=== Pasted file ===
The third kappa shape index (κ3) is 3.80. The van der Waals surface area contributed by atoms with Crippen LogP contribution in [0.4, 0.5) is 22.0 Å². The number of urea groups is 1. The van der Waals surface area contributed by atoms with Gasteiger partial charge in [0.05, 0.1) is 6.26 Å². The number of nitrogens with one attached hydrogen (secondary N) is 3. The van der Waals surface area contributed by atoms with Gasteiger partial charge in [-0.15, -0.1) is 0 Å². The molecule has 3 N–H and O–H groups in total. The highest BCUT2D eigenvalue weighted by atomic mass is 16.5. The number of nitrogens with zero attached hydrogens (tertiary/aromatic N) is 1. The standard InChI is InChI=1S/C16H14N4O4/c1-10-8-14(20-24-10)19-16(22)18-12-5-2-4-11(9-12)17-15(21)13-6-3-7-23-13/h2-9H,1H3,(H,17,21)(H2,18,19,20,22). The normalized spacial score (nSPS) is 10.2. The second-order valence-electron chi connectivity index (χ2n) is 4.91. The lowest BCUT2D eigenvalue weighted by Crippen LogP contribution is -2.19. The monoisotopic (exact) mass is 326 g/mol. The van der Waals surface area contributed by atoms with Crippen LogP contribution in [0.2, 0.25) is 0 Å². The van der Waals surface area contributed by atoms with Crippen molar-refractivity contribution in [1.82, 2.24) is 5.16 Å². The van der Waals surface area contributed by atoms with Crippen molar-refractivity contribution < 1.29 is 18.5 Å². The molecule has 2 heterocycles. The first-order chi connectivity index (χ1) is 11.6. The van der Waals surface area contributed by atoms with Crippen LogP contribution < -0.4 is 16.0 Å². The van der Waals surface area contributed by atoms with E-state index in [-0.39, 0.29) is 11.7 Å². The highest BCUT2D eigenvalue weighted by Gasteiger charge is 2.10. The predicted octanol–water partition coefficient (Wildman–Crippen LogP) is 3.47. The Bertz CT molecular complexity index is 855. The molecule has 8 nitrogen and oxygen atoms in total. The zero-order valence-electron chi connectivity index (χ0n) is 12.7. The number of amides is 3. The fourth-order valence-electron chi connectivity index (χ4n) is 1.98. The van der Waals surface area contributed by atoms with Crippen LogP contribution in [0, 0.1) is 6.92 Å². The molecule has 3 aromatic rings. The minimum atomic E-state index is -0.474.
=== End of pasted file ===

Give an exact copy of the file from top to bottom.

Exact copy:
The third kappa shape index (κ3) is 3.80. The van der Waals surface area contributed by atoms with Crippen LogP contribution in [0.4, 0.5) is 22.0 Å². The number of urea groups is 1. The van der Waals surface area contributed by atoms with Gasteiger partial charge in [0.05, 0.1) is 6.26 Å². The number of nitrogens with one attached hydrogen (secondary N) is 3. The van der Waals surface area contributed by atoms with Gasteiger partial charge in [-0.15, -0.1) is 0 Å². The molecule has 3 N–H and O–H groups in total. The highest BCUT2D eigenvalue weighted by atomic mass is 16.5. The number of nitrogens with zero attached hydrogens (tertiary/aromatic N) is 1. The standard InChI is InChI=1S/C16H14N4O4/c1-10-8-14(20-24-10)19-16(22)18-12-5-2-4-11(9-12)17-15(21)13-6-3-7-23-13/h2-9H,1H3,(H,17,21)(H2,18,19,20,22). The normalized spacial score (nSPS) is 10.2. The second-order valence-electron chi connectivity index (χ2n) is 4.91. The lowest BCUT2D eigenvalue weighted by Crippen LogP contribution is -2.19. The monoisotopic (exact) mass is 326 g/mol. The van der Waals surface area contributed by atoms with Crippen LogP contribution in [0.2, 0.25) is 0 Å². The van der Waals surface area contributed by atoms with Crippen molar-refractivity contribution in [1.82, 2.24) is 5.16 Å². The van der Waals surface area contributed by atoms with Crippen molar-refractivity contribution < 1.29 is 18.5 Å². The molecule has 2 heterocycles. The first-order chi connectivity index (χ1) is 11.6. The van der Waals surface area contributed by atoms with Crippen LogP contribution < -0.4 is 16.0 Å². The van der Waals surface area contributed by atoms with E-state index in [-0.39, 0.29) is 11.7 Å². The highest BCUT2D eigenvalue weighted by Gasteiger charge is 2.10. The predicted octanol–water partition coefficient (Wildman–Crippen LogP) is 3.47. The Bertz CT molecular complexity index is 855. The molecule has 8 nitrogen and oxygen atoms in total. The zero-order valence-electron chi connectivity index (χ0n) is 12.7. The number of amides is 3. The fourth-order valence-electron chi connectivity index (χ4n) is 1.98. The van der Waals surface area contributed by atoms with Crippen LogP contribution in [0, 0.1) is 6.92 Å². The molecule has 3 aromatic rings. The minimum atomic E-state index is -0.474.